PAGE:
Inside, every door frame is notched: the respective growths of former tenants, friends. On one of them, a place where - deep in her cups - she’d measured her height as a full five inches taller than normal; only the next morning did she realize, cotton-mouthed, that she’d been standing on her toes when she’d slid the pencil over the apex of her skull. There had been a Murphy bed once, she was certain, and sometimes when she was very, very tired she would imagine her bed, which was not a Murphy bed, snapping her up into the wall. Next to her bed, in her nightstand drawer, lived the following things: crumpled receipts, red yarn, eight dollars, a white lighter, two undeveloped film cameras, Grether’s Pastilles in their old-timey tin, fistfuls of birthday cards with the shimmer worn off, a pocket-sized copy of the constitution, a pocket knife, a pair of swimming goggles, a pair of recording headphones, shoelaces twisted into a Gordian knot, an unpaid parking ticket, a strip of Peanuts Halloween stickers, an MRI request form from when she sprained her finger, colloidal silver (someone told her it would cure her cold; someone else told her it would give her Argyria), a map of Kyoto (she’d gotten bored at the temple), incense, her first fan letter (she promised herself she’d respond; she never did), a bunch of bolts, a plastic doll’s hand, doggie bags (he’d died over a year ago), an unopened Replacements cassette, an unopened 23 & Me kit, an unopened fortune cookie, unopened pepper spray she doesn’t trust herself to take out of the packaging. In a fake book on her desk - pleather-bound and conspicuously absent a title - she collects her used boarding passes, old concert tickets, disconnected wristbands. It doesn’t escape her notice that she can’t throw anything away, that objects remain unopened, unresolved, untangled, unconsumed. She is always in the middle. She is never at the end of anything.

She lives near a hospital. All night, she hears sirens, imagines the people being transported to and fro, their bodies speeding along in the back of ambulances and their spirit trying to catch up. She makes jokes. “If I wake up, someone better be dying,” she says, until one night she wakes up and feels it: someone’s essence slipping past her on the way to somewhere else. After that, she thinks about the hospital as a metaphor, and considers the many ailments the metaphorical hospital could cure, the many symptoms it could treat: Imposter syndrome. Cabin fever. Foot-in-mouth disease. Word vomit.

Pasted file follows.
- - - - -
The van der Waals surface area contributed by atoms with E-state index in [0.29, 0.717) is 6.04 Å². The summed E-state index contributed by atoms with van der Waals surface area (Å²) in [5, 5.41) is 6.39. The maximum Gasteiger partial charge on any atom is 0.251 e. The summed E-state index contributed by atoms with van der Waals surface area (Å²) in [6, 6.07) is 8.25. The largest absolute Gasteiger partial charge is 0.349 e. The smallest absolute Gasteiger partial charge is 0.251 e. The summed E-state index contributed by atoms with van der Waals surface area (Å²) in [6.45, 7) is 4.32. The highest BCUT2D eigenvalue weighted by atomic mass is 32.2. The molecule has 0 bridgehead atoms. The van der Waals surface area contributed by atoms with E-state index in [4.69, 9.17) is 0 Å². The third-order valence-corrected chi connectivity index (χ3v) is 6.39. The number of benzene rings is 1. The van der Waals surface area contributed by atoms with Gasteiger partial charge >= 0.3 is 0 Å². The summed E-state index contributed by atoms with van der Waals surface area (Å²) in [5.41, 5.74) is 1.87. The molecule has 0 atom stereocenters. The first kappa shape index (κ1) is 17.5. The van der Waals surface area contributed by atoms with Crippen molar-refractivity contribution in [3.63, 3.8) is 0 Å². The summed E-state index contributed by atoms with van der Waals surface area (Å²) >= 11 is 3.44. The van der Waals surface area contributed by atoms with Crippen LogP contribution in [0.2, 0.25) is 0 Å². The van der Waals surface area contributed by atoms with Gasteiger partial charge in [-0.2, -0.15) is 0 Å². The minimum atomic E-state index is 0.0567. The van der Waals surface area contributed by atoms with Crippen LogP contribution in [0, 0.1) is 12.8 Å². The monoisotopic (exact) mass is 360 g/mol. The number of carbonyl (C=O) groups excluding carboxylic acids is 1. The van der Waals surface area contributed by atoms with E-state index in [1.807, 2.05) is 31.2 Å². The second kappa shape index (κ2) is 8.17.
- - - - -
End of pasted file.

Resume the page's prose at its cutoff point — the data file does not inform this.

She invites her friends - that is to say, her family - over for dinner. She has this one friend whose dad was really obsessed with blood-blood as in family, not the interesting kind of blood-and how it was thicker than water (ew), and then one day her friend looked up the actual expression and it was, The blood of the covenant is thicker than the water of the womb. Shit, right? Anyway, she makes a green bean casserole, which is demolished in short order, and hot rolls. Someone kills a pint of ice cream she’s been saving. Someone else drinks a beer so hard it sputters, erupts. Someone else sits in the corner playing cat’s cradle, waiting to feel the guilt lift from their sternum.

After that, the coven of her covenant goes out beneath the new moon; they journal and play Bright Eyes and Britney Spears and act out María Irene Fornés’ plays and eat peaches. They lie on the grass and the stone and talk about the skies they were born under. They don’t believe, really, that it makes a difference, but it’s nice to think about. After all, everyone knows the world is ending. They’ve been told as much, and they can see it in the streets, and they know the world is irreparably fucked, but most importantly they feel it among themselves; they know this goodness cannot last forever.

She sits near them. They are together but at the same time they are alone, as we all are. Someone has put a braid into her hair; she’s left toothmarks on someone else. Something moves through the empty house, less the ghost than the breath of the ghost. She tells her friends: “I’m not afraid to disappear.” Someone laughs. Then, someone else opens their mouth, and something else climbs out